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Turkeys voting for Christmas: Who votes for the end of oil derogation in Bulgaria?

In the multi-season series “Bulgarian politicians against the Lukoil oil refinery in Burgas,” an interesting plot twist has emerged. It turned out that the INSA Oil company, which is associated with the main opponent of the refinery, Bulgarian MP Delyan Peevski, is actively increasing the supply of petroleum products from Russia throughout 2023.

Under pressure

The oil refinery in the eastern Bulgarian resort of Burgas celebrated its 60th anniversary this year but appears to have received more media attention in the past year than in the past 59 years. Here is a brief overview of events. In February 2023, the EU embargo on the supply of oil and petroleum products from Russia finally came into force, but an exception was made for Bulgaria until the end of 2024. The country’s authorities then justified this decision by difficulties in finding alternative oil suppliers. A few months later, deputies of the GERB and DPS parties – Delyan Dobrev and Delyan Peevski – initiated an attack on the enterprise.

First, they have pushed through the cancellation of the long-term concession for the port of Rosenets, which the plant used, then they held in parliament the completion of the derogation period not in December, but in March 2024, with a mandatory phased reduction in the share of Russian oil in refining. Also the financial burden on the refinery was increased: in early November, Lukoil Neftohim Burgas announced on its website that it pays the highest taxes in Bulgaria – 50% of profits under a joint contribution and an additional 10% income tax.

It would seem that the deputies have achieved all their goals – the plant is giving away the entire margin from the difference between the prices of Brent and Urals and has already begun a phased transition to non-Russian oil, but the attack of the MPs did not stop there. Dobrev and Peevski introduced a bill to abolish derogation within 3 days for consideration by a parliamentary committee. Obviously, the populist step, especially before the start of winter, was not supported by Prime Minister Nikolai Denkov and was ultimately not approved by the relevant committee.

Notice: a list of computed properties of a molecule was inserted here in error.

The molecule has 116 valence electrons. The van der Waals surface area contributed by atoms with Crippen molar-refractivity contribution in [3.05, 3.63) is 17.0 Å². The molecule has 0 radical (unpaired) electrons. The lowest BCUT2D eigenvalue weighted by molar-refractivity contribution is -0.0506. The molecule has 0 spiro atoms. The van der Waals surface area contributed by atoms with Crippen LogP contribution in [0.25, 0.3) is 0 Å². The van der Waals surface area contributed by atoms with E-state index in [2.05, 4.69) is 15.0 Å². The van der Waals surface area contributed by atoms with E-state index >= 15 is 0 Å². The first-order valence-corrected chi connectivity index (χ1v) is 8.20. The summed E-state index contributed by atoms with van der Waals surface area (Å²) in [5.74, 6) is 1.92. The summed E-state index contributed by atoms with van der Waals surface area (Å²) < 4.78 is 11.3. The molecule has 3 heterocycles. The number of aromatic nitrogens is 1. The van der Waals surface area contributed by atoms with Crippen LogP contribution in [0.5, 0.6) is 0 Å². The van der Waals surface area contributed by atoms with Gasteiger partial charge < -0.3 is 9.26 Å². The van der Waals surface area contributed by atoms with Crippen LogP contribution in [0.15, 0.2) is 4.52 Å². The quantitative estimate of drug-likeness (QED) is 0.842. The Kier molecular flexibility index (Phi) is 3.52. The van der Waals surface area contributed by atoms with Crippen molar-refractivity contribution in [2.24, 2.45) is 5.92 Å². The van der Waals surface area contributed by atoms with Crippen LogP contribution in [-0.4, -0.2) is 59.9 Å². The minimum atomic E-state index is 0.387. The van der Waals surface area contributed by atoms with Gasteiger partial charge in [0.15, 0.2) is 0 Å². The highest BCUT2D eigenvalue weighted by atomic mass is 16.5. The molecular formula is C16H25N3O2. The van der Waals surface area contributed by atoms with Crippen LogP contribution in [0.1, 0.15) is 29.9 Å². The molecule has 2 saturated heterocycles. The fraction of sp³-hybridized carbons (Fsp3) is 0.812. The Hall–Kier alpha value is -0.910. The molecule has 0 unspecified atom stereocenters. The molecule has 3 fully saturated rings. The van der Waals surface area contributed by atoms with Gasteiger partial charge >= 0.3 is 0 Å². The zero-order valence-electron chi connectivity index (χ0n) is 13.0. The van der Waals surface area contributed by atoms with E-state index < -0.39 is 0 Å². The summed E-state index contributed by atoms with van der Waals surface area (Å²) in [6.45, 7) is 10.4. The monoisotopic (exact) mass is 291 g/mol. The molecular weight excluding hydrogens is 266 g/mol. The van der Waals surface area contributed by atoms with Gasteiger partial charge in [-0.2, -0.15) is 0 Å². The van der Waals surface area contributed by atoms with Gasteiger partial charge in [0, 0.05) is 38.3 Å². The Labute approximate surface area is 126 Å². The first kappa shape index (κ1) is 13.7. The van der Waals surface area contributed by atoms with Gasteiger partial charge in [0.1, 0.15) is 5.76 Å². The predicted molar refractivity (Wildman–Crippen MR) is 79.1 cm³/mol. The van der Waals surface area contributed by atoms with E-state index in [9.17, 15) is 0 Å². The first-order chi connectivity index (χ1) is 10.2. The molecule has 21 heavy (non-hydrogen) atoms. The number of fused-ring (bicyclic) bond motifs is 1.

“As Prime Minister, my first priority is the stability of the fuel market. If you cancel the derogation from the embargo in 3 days, risks are created,” Nikolai Denkov said after this decision.

Expecting the downfall

Delyan Peevski, a businessman with dubious reputation and soon-to-be leader of the DPS party, criticizes the Burgas plant more than all other Bulgarian politicians. DPS together with GERB form an expanded coalition with PP-DB parties. The PP-DB alliance leads the government, but does not have a majority in parliament, which forces them to cooperate with GERB and DPS, including on the issue of pressure on the Burgas refinery.

At the same time, GERB and DPS now occupy a very convenient position – they introduce increasingly scandalous bills that could undermine the energy and economic security of Bulgaria, and then criticize the government that rejects them.